“In midsummer, inflation materialized in both fresh and grocery. In produce, prices have remained more or less flat to down as we’ve been sourcing locally and in the U.S. Meat prices have gone up but have stabilized recently,” he said. “Grocery remains the area with the most activity. The number and size of cost increases requested by vendors has been elevated since the summer. Our team uses a thorough process to vet pricing requests. We work hard to negotiate those increases down so that we offer our customers the best value. Our internal measures of inflation are trending slightly higher than CPI.”
E-commerce sales for the third quarter dipped 0.4% from a 175% surge in the prior-year period.
“Our online business continue to operate at penetration levels well above pre-COVID rates, albeit lower than the peak of last spring,” Dufresne reported. “Online grocery sales in the quarter were down slightly to last year. Online pharmacy continues to grow nicely and covered the slight gap generated by food.
“Within grocery, we have a strong and loyal base of online customers, but as lockdowns eased, some customers shifted back to in-store shopping,” he pointed out. “Online is here to stay, and although penetration in grocery has eased since the peak driven by lockdowns, customers expect us to offer seamless experience whether in store or online. We are confident that online will play an important part in the future of our business. Speed and convenience are the way to win, and I’m confident that over time we’ll be able to improve the profitability gap, as technology and new ways of doing things will reduce the cost structure of this channel.”
Customers’ return to pre-pandemic habits, such as shopping in stores, portend a “more sustained change in behavior,” Weston told analysts.
“Today, customers are looking for a seamless experience when they shop, and PC Express [online grocery service] is meeting that expectation by tapping into the best of multiple fulfillment options,” he said. “We continue to improve the efficiency and accuracy of our in-sourcing processes and are also adding new manual micro-fulfillment centers where it makes sense. This flexible approach has allowed us to evolve with the customer, continuing to serve the strong demand for click-and-collect while addressing the growing interest in delivery.”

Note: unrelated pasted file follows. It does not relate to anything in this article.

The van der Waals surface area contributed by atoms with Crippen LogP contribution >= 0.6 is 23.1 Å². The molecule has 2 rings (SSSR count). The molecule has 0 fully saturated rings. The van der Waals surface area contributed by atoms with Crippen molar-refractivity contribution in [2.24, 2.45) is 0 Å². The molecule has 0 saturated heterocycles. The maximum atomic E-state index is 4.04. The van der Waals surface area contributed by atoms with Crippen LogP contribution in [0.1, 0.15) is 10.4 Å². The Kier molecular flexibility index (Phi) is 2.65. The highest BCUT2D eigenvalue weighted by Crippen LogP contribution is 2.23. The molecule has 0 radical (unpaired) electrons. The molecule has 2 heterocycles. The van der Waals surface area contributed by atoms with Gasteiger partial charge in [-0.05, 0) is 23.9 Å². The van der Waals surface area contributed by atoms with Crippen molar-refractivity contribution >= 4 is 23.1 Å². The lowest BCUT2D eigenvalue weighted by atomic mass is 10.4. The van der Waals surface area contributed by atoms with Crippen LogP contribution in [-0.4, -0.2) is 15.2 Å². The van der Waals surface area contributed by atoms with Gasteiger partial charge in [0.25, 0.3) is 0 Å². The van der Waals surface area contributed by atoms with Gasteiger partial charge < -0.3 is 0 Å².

On the earnings side, third-quarter net income (common shareholders) totaled $431 million, or $1.27 per diluted share, compared with $342 million, or 96 cents per diluted share, a year earlier. Adjusted net earnings came in at $540 million, or $1.59 per diluted share, versus $459 million, or $1.28 per diluted share, in the 2020 quarter.
Analysts, on average, had forecast adjusted EPS of $1.48, with estimates ranging from a low of $1.43 to a high of $1.56, according to Refinitiv.
Slow-performing stores targeted
In reporting Q3 results, Loblaw also announced a store network optimization program, which will focus on shifting underperforming locations to other retail banners.
“We have reviewed our network of stores and finalized plans to address approximately 20 of our most unprofitable stores. In almost all cases, this involves reformatting the store to better serve the local market,” Dufresne said in the call. “Most of these stores will convert to our discount banners. Some will be downsized, but only three will be closed. We expect to record a charge of $25 million to $35 million, most of which will be in Q4. These projects should substantially be completed by the end of next year.”
In the 12 months through the end of the third quarter, Loblaw opened 15 food and drug stores and closed 14 food and drug stores, ending the period with 2,439 stores overall, including 550 corporate-owned and 546 franchised grocery stores and 1,343 Shoppers Drug Mart/Pharmaprix associate-owned drugstores.
Weston Foods remaining businesses sold
This week, Loblaw parent George Weston Ltd. also reported the sale of its Weston Foods ambient bakery business to Hearthside Food Solutions for $370 million (Canadian).
Last month, George Weston unveiled a deal to sell its Weston Foods fresh and frozen bakery business to baked goods manufacturer FGF Brands Inc. for $1.2 billion (Canadian), adding at the time that it was still seeking a buyer for the remaining ambient business, including cookies, cones, crackers and wafers. The transaction with FGF came after George Weston put Weston Foods on the sales block to better focus on its Loblaw retail and Choice Properties real estate businesses.
Source: Originally posted at Supermarket News